It’s not often that consumer advocacy groups and the food industry align in pressuring the FDA to take action. Still, it’s happening now over a food labeling issue with important implications for improving health. Most people consume far more sodium than is necessary or healthy, and excess salt intake is the leading cause of high blood pressure, which in turn is the leading cause of death in this country and globally.
People want healthier food, and the industry wants to be able to provide it. However, the federal government has created a barrier to progress — a barrier that can be overcome easily.
There is a scientific consensus that reducing dietary sodium intake lowers blood pressure, prevents the onset of hypertension, and reduces the risk of stroke and kidney disease. Cutting sodium consumption by about a third could prevent nearly 100,000 deaths and save up to $24 billion in health-care costs in the U.S. annually.
Leading science and health organizations have long supported this reduction, prompting the U.S. Food and Drug Administration to issue targets to reduce the sodium content in food. Voluntary action by the food industry has had some impact— about a 7 percent reduction over the past decade — but this far less than needed. As a result, there are thousands of preventable deaths and billions of dollars in avoidable health spending every year.
Not only do we consume far too much sodium — but we also consume too little potassium. Potassium reduces blood pressure, the opposite effect of sodium. The strongest predictor of hypertension isn’t sodium alone, and it’s the ratio of sodium to potassium.
One effective strategy is replacing standard sodium salt with salt that has some potassium. Potassium can replace up to a quarter or more of the sodium in standard salt, thereby reducing the risk of hypertension.
Except for people who have kidney disease or are on certain medications for high blood pressure, the potassium salt is safe; the amount of potassium consumed daily from low-sodium, potassium-containing salt would rarely be more than what’s in 1-2 bananas.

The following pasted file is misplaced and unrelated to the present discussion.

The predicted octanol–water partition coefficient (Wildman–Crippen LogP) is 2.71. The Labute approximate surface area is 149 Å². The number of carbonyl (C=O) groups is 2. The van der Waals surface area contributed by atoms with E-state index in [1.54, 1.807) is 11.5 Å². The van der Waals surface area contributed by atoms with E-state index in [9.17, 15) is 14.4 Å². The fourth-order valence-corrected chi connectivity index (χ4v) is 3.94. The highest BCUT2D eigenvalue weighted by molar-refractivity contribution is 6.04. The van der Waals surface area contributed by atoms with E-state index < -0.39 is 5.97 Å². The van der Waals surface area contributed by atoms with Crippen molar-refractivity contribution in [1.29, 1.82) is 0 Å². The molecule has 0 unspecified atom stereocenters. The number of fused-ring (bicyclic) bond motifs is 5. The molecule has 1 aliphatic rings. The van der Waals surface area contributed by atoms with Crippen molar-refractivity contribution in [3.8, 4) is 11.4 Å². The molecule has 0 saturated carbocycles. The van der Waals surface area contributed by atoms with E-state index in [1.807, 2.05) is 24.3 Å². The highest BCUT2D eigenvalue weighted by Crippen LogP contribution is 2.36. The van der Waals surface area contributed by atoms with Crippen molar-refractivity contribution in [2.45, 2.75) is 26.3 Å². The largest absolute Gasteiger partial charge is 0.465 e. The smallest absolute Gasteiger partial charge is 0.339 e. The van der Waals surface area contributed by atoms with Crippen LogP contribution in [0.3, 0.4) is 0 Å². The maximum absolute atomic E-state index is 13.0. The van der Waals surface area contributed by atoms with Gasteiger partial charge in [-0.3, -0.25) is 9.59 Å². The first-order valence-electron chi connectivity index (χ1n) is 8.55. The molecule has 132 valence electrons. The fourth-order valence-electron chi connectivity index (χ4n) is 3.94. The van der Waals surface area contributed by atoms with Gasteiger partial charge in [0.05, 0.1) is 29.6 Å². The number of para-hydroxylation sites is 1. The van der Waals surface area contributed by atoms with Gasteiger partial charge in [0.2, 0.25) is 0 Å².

By both reducing sodium and increasing potassium in our diets, we get a double cardiovascular health benefit.
The sticking point is how potassium salt should be listed as an ingredient in food content labels. The FDA wants to require companies to register potassium salt as “potassium chloride salt.” This is problematic because the term “potassium chloride” on an ingredient list could discourage consumers from purchasing these products.
Some consumers mistakenly believe that “potassium chloride” is an undesirable chemical substance that should be avoided, rather than an essential component of our diet. The sodium salt, of course, is sodium chloride. Labeling is a powerful motivator for manufacturers to maintain the current (and unhealthy) use of sodium chloride and avoid potassium salt substitution. There’s an easy fix.
It isn’t often that food industry lobbyists (including Nestle, Kraft Heinz, Unilever, the snack food association, the turkey and meat institutes, and others), consumer advocates (including the Center for Science in the Public Interest and others), and public health experts (including Harvard professors, public health departments, and non-governmental organizations) agree.
In this case, they concur on the use of “potassium salt” on food labels, and have asked the FDA to allow the industry to use this phrase on ingredient lists. The comment period for this petition has officially passed (although comments can still be submitted here); the FDA will announce its decision in the coming months.
Reducing salt consumption will improve health. Scientists and public health experts agree: pass less salt — but when you do pass it, pass the potassium salt.
Dr. Thomas R. Frieden, former Director of the Centers for Disease Control and Prevention, is currently President and CEO of Resolve to Save Lives (RTSL), an initiative of Vital Strategies. RTSL is a global initiative to prevent cardiovascular disease, including reducing sodium consumption.